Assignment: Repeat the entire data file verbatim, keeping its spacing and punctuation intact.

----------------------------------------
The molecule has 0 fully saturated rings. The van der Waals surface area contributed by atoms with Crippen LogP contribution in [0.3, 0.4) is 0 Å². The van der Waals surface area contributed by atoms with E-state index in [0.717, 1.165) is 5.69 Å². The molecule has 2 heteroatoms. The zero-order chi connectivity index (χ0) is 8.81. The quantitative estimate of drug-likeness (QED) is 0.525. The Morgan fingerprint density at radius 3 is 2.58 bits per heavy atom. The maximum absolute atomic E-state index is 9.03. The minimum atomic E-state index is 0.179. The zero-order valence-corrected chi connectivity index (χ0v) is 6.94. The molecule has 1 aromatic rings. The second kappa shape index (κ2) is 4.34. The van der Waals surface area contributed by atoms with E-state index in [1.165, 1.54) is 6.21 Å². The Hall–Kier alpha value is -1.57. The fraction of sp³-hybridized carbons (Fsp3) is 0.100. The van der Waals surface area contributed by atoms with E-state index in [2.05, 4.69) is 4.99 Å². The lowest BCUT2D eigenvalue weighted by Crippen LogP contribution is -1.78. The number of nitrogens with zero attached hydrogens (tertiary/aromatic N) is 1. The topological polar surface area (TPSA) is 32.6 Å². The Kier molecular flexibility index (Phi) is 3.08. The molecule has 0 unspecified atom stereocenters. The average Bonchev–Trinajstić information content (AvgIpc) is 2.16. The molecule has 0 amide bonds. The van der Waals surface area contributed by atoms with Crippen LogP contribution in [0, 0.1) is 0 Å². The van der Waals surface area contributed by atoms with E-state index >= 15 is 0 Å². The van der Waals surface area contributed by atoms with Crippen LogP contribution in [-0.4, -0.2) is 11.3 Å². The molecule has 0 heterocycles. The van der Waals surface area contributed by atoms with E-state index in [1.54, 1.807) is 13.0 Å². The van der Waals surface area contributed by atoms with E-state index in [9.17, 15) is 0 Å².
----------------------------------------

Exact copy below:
The molecule has 0 fully saturated rings. The van der Waals surface area contributed by atoms with Crippen LogP contribution in [0.3, 0.4) is 0 Å². The van der Waals surface area contributed by atoms with E-state index in [0.717, 1.165) is 5.69 Å². The molecule has 2 heteroatoms. The zero-order chi connectivity index (χ0) is 8.81. The quantitative estimate of drug-likeness (QED) is 0.525. The Morgan fingerprint density at radius 3 is 2.58 bits per heavy atom. The maximum absolute atomic E-state index is 9.03. The minimum atomic E-state index is 0.179. The zero-order valence-corrected chi connectivity index (χ0v) is 6.94. The molecule has 1 aromatic rings. The second kappa shape index (κ2) is 4.34. The van der Waals surface area contributed by atoms with E-state index in [1.165, 1.54) is 6.21 Å². The Hall–Kier alpha value is -1.57. The fraction of sp³-hybridized carbons (Fsp3) is 0.100. The van der Waals surface area contributed by atoms with E-state index in [2.05, 4.69) is 4.99 Å². The lowest BCUT2D eigenvalue weighted by Crippen LogP contribution is -1.78. The number of nitrogens with zero attached hydrogens (tertiary/aromatic N) is 1. The topological polar surface area (TPSA) is 32.6 Å². The Kier molecular flexibility index (Phi) is 3.08. The molecule has 0 unspecified atom stereocenters. The average Bonchev–Trinajstić information content (AvgIpc) is 2.16. The molecule has 0 amide bonds. The van der Waals surface area contributed by atoms with Crippen LogP contribution in [0, 0.1) is 0 Å². The van der Waals surface area contributed by atoms with E-state index >= 15 is 0 Å². The van der Waals surface area contributed by atoms with Crippen LogP contribution in [-0.4, -0.2) is 11.3 Å². The molecule has 0 heterocycles. The van der Waals surface area contributed by atoms with E-state index in [1.54, 1.807) is 13.0 Å². The van der Waals surface area contributed by atoms with E-state index in [9.17, 15) is 0 Å².